Centex Homes tests Zero Energy House concept in Pleasanton
source: Katherine Conrad East Bay Business Times 2002.2.18
The first “zero energy house[example 260kb pdf]” built by a commercial builder in Northern California is under construction in Livermore, where David Barclay of Centex Homes is eager to discover how consumers will react to this greenest of green homes.
The 3,070-square-foot house, with photovoltaic panels perched on the roof and special insulation poured into the foundation, will have every environmentally friendly feature that Centex can incorporate. Recycled wood products are being used in framing; windows, appliances and the water heater are all energy efficient; the roof has been coated with a substance to reflect the sun’s rays; fluorescent lights and fans will be installed; and cellulose insulation has been blown into the walls.
Currently, the commercially built home is unique, but those involved in the project hope its construction signals a trend toward “green” building. Pleasanton is considering incorporating green guidelines into its building codes this spring, and other cities, including Dublin and Hayward, may soon follow.
“Pleasanton is sort of a forerunner for midsize cities for formalizing green guidelines into code. There aren’t that many cities nationwide that have done this. Two examples are Boulder, Colo., and Austin, Texas,” said Tricia Maier, a Pleasanton planner.
The South Livermore house was chosen because Centex was eager to
participate in the experiment to discover whether a house could produce all its own energy even in a climate where summer temperatures climb over 100 degrees. Clearly, the house, one of the smaller homes in the development, will cost more to build and so will cost more to buy than other similar-sized homes in Los Olivos. How much more has not been determined, but other homes in the 94-house development will range from $600,000 to more than $900,000.
The question is: Will buyers fork out more money for a home that will cost considerably less than its neighbors to heat and cool?
“This is a test to see if the consumer appreciates the benefits,” said Barclay, president of Centex’s Concord-based Northern California division.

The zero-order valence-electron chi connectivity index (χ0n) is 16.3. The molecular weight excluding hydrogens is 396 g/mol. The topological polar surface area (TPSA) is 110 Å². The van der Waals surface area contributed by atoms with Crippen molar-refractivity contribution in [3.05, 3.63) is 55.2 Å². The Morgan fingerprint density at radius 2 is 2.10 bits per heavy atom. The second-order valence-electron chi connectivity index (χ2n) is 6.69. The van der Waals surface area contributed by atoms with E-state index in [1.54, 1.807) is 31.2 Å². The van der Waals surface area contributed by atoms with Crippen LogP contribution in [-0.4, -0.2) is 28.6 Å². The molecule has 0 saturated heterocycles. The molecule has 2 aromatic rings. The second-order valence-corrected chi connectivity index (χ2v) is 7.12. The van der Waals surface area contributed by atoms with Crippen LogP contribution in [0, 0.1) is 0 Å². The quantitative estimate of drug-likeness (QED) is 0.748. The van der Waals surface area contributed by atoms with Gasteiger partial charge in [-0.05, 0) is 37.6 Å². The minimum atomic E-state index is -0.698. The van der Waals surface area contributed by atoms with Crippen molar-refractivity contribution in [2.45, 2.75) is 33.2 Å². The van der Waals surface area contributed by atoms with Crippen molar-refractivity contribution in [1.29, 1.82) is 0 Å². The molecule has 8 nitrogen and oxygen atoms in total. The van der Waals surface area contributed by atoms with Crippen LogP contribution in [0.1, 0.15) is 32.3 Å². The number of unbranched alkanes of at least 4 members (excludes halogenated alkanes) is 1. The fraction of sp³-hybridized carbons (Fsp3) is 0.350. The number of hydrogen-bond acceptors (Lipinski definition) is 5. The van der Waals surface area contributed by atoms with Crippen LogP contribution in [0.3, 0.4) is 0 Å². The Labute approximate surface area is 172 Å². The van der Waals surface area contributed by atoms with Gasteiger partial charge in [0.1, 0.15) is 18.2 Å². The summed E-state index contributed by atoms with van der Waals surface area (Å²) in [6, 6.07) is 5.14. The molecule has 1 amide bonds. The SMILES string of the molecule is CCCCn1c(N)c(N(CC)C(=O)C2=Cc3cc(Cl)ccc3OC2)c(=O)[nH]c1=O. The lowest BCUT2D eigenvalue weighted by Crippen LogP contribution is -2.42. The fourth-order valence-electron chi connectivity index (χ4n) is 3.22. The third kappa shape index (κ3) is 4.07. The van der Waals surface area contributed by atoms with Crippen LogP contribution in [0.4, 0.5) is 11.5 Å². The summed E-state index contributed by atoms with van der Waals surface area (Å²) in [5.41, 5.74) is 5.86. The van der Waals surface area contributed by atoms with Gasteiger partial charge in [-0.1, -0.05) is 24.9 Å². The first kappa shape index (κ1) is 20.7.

As Barclay emphasized, if the consumer doesn’t “buy in” there is no motivation for builders to build green.
“This is a prototype that will not be offered elsewhere until we know it works,” Barclay said, noting that the environmentally conscious Bay Area is a good place to test such a product.
Centex is the builder, but is not alone on the project. It has partnered with the Alameda County Solid Waste Management Authority, which has developed
green building guidelines recommended for use in all new home construction, and the Davis Energy Group, a 21-year-old energy consulting and engineering firm that is providing $24,000 in federal and state grants as well as expertise on how to build the home to meet the standards of a zero-net energy dwelling.
Centex, which has a history of generous contributions to the Nature
Conservancy, was quick to jump on board when the opportunity to build a prototype home was born out of California’s energy crisis last year. David Springer, president of the Davis Energy Group, said only Centex showed an interest when he began looking for a home builder willing to install his company’s energy-efficient heating and cooling system.
“It takes time, but changes happen. Centex is jumping out ahead of the standards,” Springer said.
Springer understands the importance of marketability of the zero energy homes, but he also knows that no one can buy such homes if they aren’t available. He also is very mindful of the state’s intent to equip 10 percent of all new homes with zero energy systems by 2010.
“It’s kind of a chicken-and-egg thing. If builders are not out there putting solar panels on roofs, then people aren’t going to buy it,” he said.
Wendy Sommer, project manager for the Alameda County Solid Waste
Management Authority, has been working with interested builders for more than two years to develop green building guidelines for new home construction and remodeling projects. She said the authority is close to producing a blueprint that assigns points for various green measures such as insulation and dual-pane windows, that she hopes other cities can incorporate.
Other builders involved in developing the guidelines were Pulte Homes, Silverwood Homes, Greenbriar Homes, Toll Brothers, Signature Properties and Ponderosa Homes.
Trece Herder, project manager for Centex, built an energy-efficient house in Arizona about 10 years ago that took a very long time to sell. She is hoping for a very different ending to this story.
“The next step is to build more zero-net energy homes,” said Herder. “We want to take from this house what we’ve learned and potentially build communities that have energy efficiency and green features.”
Reach Conrad at firstname.lastname@example.org or 925-598-1427.